Australian researchers have developed a strong, lightweight building material that they believe could serve as the base for “green construction” in countries like as China and India. Dr Obada Kayali and Mr Karl Shaw of the University of New South Wales have developed building materials that can be manufactured entirely from waste fly ash, a fine powder that is a byproduct of coal-burning power plants. The researchers say that their “unique manufacturing method traps any harmful chemicals, creating an eco-friendly construction material that saves on construction costs and reduces generation of greenhouse gases.” Further, the building materials are at least twenty percent lighter and stronger than comparable products made from clay, and take less time to manufacture.
China Faces Water Crisis — 300 million drink unsafe water
About 300 million Chinese drink unsafe water tainted by chemicals and other contaminants according to a new report from the Chinese government. A leading government official said the greatest non-drought threat to China’s water resources, is chemical pollutants and other harmful substances that contaminate drinking supplies for 190 million people.
Renewable energy in China, a strategic future?
With a host of environmental and domestic social concerns — and potential future international conflict — China could be well suited to pursue renewable energy sources. While China has been actively investing in exploration and development operations in Africa, South America, and other parts of Asia over the past five years, China has also significantly expanded its interests in renewable energy sources including wind, solar, biofuels, tidal, and small hydroelectric dams.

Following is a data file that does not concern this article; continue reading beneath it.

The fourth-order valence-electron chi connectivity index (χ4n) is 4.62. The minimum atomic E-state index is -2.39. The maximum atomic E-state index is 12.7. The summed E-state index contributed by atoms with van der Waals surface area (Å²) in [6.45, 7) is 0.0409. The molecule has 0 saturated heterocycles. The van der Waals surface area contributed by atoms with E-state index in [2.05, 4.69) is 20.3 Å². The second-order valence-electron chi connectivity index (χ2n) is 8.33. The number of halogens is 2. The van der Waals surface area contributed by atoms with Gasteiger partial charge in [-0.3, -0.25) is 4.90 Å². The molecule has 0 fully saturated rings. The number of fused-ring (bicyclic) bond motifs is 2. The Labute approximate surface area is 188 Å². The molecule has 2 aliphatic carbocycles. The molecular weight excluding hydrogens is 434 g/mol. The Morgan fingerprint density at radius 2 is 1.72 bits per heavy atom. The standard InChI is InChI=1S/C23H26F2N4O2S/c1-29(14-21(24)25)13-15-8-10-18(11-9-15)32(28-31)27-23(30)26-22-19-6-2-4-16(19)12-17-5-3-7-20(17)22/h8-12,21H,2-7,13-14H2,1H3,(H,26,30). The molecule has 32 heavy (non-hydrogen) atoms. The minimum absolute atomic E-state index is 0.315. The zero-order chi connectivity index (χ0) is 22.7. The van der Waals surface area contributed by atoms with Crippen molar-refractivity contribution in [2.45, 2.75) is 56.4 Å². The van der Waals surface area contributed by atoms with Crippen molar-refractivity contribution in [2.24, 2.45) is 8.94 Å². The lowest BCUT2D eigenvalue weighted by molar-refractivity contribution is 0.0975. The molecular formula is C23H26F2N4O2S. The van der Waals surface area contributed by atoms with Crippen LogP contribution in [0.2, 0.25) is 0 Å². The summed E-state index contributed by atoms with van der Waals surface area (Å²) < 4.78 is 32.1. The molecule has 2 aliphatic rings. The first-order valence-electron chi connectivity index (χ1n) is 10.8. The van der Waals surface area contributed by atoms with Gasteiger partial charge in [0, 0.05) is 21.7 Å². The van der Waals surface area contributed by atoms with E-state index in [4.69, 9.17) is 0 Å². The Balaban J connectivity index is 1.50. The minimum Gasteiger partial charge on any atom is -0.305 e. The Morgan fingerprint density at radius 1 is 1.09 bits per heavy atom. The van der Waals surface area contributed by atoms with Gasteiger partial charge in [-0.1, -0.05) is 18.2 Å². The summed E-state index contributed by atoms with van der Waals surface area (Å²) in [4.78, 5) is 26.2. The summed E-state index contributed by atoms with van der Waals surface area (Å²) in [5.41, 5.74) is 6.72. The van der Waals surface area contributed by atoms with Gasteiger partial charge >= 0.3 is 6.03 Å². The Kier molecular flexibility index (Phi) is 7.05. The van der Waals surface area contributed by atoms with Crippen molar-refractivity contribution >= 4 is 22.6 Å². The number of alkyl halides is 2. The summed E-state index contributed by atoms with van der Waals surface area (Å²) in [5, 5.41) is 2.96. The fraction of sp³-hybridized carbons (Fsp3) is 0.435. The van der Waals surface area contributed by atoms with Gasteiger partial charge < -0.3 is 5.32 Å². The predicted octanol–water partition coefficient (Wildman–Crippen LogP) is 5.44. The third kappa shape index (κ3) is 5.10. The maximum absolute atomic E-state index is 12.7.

China’s glaciers shrinking by 7 percent per year
The glaciers of China’s Qinghai-Tibet plateau are shrinking by 7 percent a year due to global warming according to a report from Xinhua, the state news agency of China.
Timber hungry China moves into Africa
China, as the fastest growing economy in the world, is poised to make significant impacts on the global market and the global environment, especially with its expanding involvement with nations rich in natural resources but deficient in economic and political stability. Nowhere is this more apparent than in Africa where China has rapidly bolstered its ties in recent years with the majority of the continent’s 54 nations.
Venture Capitalists, China and Green Technology
A Bay Area venture capitalist with a storied past, has set his sights on “green technology” and ultimately China, after some compelling remarks from state representatives at a recent conference. Early this spring, Chinese officials named solar and clean coal technologies as two of their three pre-eminent priorities for investment and development in the near future. For a country with burgeoning energy needs surpassing what power is presently available, this is both realistic and positive news for environmentalists and economists alike. Hoping to capitalize, John Doerr and his associates are now funneling cash into the emergent green technology sector, which he, and an increasing number of other investors believe to be the next big thing.
China and India Key to Ecological Future of the World, Says Report
Earth lacks the energy, arable land and water to enable the fast-growing economies of China and India to attain Western levels of resource consumption according to a new report released by the Worldwatch Institute In its “State of the World 2006” the environmental think tank says China and India, are becoming not only economic powers, but “planetary powers that are shaping the global biosphere” and affecting world economic policies. “The world’s ecological capacity is simply insufficient to satisfy the ambitions of China, India, Japan, Europe and the United States as well as the aspirations of the rest of the world in a sustainable way,” says the report.
This article uses information from “One-third of China hurt by acid rain”, an AP article by JOE McDONALD, and previous mongabay.com articles.